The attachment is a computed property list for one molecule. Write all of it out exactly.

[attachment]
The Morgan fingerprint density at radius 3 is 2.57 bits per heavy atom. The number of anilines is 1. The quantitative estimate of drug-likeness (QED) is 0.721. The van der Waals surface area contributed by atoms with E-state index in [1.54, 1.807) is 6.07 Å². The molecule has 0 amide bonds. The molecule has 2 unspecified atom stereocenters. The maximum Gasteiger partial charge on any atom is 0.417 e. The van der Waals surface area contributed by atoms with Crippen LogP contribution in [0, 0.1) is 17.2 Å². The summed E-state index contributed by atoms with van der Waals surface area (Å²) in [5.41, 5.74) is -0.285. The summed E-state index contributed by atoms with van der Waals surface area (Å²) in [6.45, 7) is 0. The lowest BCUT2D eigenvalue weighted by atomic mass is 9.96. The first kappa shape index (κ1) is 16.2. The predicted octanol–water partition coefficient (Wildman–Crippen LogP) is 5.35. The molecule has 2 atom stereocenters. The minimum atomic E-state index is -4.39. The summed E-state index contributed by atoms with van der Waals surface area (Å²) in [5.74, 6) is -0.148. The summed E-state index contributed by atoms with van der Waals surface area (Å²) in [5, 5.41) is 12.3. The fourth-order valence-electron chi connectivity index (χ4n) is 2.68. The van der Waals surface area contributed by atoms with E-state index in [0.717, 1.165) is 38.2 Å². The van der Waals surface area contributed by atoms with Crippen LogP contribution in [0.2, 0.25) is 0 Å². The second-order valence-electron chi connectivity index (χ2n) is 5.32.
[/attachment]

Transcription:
The Morgan fingerprint density at radius 3 is 2.57 bits per heavy atom. The number of anilines is 1. The quantitative estimate of drug-likeness (QED) is 0.721. The van der Waals surface area contributed by atoms with E-state index in [1.54, 1.807) is 6.07 Å². The molecule has 0 amide bonds. The molecule has 2 unspecified atom stereocenters. The maximum Gasteiger partial charge on any atom is 0.417 e. The van der Waals surface area contributed by atoms with Crippen LogP contribution in [0, 0.1) is 17.2 Å². The summed E-state index contributed by atoms with van der Waals surface area (Å²) in [5.41, 5.74) is -0.285. The summed E-state index contributed by atoms with van der Waals surface area (Å²) in [6.45, 7) is 0. The lowest BCUT2D eigenvalue weighted by atomic mass is 9.96. The first kappa shape index (κ1) is 16.2. The predicted octanol–water partition coefficient (Wildman–Crippen LogP) is 5.35. The molecule has 2 atom stereocenters. The minimum atomic E-state index is -4.39. The summed E-state index contributed by atoms with van der Waals surface area (Å²) in [5.74, 6) is -0.148. The summed E-state index contributed by atoms with van der Waals surface area (Å²) in [5, 5.41) is 12.3. The fourth-order valence-electron chi connectivity index (χ4n) is 2.68. The van der Waals surface area contributed by atoms with E-state index in [0.717, 1.165) is 38.2 Å². The van der Waals surface area contributed by atoms with Crippen LogP contribution in [0.2, 0.25) is 0 Å². The second-order valence-electron chi connectivity index (χ2n) is 5.32.